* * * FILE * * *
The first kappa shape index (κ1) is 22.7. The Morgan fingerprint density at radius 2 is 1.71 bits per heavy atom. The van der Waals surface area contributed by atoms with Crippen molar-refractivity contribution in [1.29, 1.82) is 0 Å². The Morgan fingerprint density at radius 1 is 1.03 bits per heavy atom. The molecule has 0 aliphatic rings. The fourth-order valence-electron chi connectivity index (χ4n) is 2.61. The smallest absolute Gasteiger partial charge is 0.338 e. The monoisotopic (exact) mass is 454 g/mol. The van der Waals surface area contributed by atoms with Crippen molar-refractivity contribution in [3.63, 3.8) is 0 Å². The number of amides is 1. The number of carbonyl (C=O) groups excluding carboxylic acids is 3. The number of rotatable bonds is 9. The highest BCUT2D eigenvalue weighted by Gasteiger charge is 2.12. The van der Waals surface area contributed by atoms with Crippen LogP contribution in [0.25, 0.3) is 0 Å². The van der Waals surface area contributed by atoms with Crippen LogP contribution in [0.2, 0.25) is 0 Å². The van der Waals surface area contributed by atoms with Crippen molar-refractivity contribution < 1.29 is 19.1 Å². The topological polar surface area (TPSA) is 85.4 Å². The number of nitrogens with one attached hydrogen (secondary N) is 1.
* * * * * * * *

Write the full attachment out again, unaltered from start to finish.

The first kappa shape index (κ1) is 22.7. The Morgan fingerprint density at radius 2 is 1.71 bits per heavy atom. The van der Waals surface area contributed by atoms with Crippen molar-refractivity contribution in [1.29, 1.82) is 0 Å². The Morgan fingerprint density at radius 1 is 1.03 bits per heavy atom. The molecule has 0 aliphatic rings. The fourth-order valence-electron chi connectivity index (χ4n) is 2.61. The smallest absolute Gasteiger partial charge is 0.338 e. The monoisotopic (exact) mass is 454 g/mol. The van der Waals surface area contributed by atoms with Crippen molar-refractivity contribution in [3.63, 3.8) is 0 Å². The number of amides is 1. The number of carbonyl (C=O) groups excluding carboxylic acids is 3. The number of rotatable bonds is 9. The highest BCUT2D eigenvalue weighted by Gasteiger charge is 2.12. The van der Waals surface area contributed by atoms with Crippen LogP contribution in [0.25, 0.3) is 0 Å². The van der Waals surface area contributed by atoms with Crippen LogP contribution in [0.2, 0.25) is 0 Å². The van der Waals surface area contributed by atoms with Crippen molar-refractivity contribution < 1.29 is 19.1 Å². The topological polar surface area (TPSA) is 85.4 Å². The number of nitrogens with one attached hydrogen (secondary N) is 1.